Top Colorado lawmakers call for added protections against sexual harassment
Training would be once a year and lobbyists and members of the press would be invited
November 14, 2017
Top lawmakers from both parties called Monday for changes in how to prevent and report sexual harassment in the state legislature as one of their own faces allegations he made sexual advances toward another lawmaker.
Democratic state Rep. Faith Winter said last week that Steve Lebsock, D-Thornton, sexually harassed her at a 2016 party to celebrate the end of the legislative session. Two other women who worked with Lebsock in his capacity as a legislator have come forward with similar accusations.
Lebsock, who is running for state treasurer, has apologized for his actions. So far he has resisted calls for his resignation.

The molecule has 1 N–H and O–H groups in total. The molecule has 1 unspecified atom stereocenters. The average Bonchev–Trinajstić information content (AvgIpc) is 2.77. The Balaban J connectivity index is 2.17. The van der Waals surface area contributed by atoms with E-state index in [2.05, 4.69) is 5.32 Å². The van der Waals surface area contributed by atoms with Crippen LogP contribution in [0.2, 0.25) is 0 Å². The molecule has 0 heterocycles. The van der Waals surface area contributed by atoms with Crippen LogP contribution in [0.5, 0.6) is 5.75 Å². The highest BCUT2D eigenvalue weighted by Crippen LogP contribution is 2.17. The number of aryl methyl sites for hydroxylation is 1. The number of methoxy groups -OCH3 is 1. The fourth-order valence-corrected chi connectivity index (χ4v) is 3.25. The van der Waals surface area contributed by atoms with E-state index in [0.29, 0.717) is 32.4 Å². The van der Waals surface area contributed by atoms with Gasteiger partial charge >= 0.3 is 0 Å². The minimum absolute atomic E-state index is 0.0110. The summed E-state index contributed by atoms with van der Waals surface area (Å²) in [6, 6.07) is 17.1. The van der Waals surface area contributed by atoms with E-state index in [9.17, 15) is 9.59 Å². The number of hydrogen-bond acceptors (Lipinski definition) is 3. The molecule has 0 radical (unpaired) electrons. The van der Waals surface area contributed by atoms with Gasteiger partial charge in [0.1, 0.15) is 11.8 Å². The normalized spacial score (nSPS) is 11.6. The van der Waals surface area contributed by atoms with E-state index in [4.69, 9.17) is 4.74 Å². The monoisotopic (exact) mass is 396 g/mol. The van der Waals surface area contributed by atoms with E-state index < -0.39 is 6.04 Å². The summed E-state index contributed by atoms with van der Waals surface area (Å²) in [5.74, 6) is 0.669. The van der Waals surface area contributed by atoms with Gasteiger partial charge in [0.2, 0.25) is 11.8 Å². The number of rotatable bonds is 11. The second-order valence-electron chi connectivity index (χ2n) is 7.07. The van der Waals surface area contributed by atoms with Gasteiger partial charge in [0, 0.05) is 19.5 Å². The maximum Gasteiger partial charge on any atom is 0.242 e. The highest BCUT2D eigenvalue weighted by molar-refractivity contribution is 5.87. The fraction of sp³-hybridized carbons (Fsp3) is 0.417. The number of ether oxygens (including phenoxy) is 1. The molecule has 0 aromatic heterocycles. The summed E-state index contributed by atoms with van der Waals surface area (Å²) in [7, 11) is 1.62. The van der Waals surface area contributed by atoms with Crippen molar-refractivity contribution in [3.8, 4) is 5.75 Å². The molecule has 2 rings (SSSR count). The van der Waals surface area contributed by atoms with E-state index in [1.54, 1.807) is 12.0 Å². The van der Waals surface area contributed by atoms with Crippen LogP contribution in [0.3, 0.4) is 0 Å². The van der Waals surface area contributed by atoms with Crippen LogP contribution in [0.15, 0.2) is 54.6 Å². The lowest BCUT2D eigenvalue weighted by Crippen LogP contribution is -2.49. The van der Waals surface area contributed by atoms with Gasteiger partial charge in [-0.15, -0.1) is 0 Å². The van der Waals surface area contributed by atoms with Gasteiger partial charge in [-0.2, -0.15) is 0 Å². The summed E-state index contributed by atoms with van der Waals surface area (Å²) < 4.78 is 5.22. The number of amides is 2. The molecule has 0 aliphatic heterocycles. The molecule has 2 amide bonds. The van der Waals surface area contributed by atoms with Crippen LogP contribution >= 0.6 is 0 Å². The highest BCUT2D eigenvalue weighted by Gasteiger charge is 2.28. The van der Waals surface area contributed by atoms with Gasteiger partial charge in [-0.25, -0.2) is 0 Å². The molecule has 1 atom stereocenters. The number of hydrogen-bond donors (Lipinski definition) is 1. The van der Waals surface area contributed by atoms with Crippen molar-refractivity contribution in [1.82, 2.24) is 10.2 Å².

The revelations on Monday prompted House Speaker Crisanta Duran and Senate President Kevin Grantham to launch sexual harassment prevention initiatives. The number of workplace harassment training sessions for legislators and staff members will be increased, and they will be open to lobbyists and members of the press.
"Our legislature should be a place where everyone feels safe and respected, where anyone who has been subjected to harassing behavior know that they can speak up and be heard without fear of reprisal, and where the arc of your career is determined by your hard work, qualifications, merit and skill," said Duran, a Denver Democrat.
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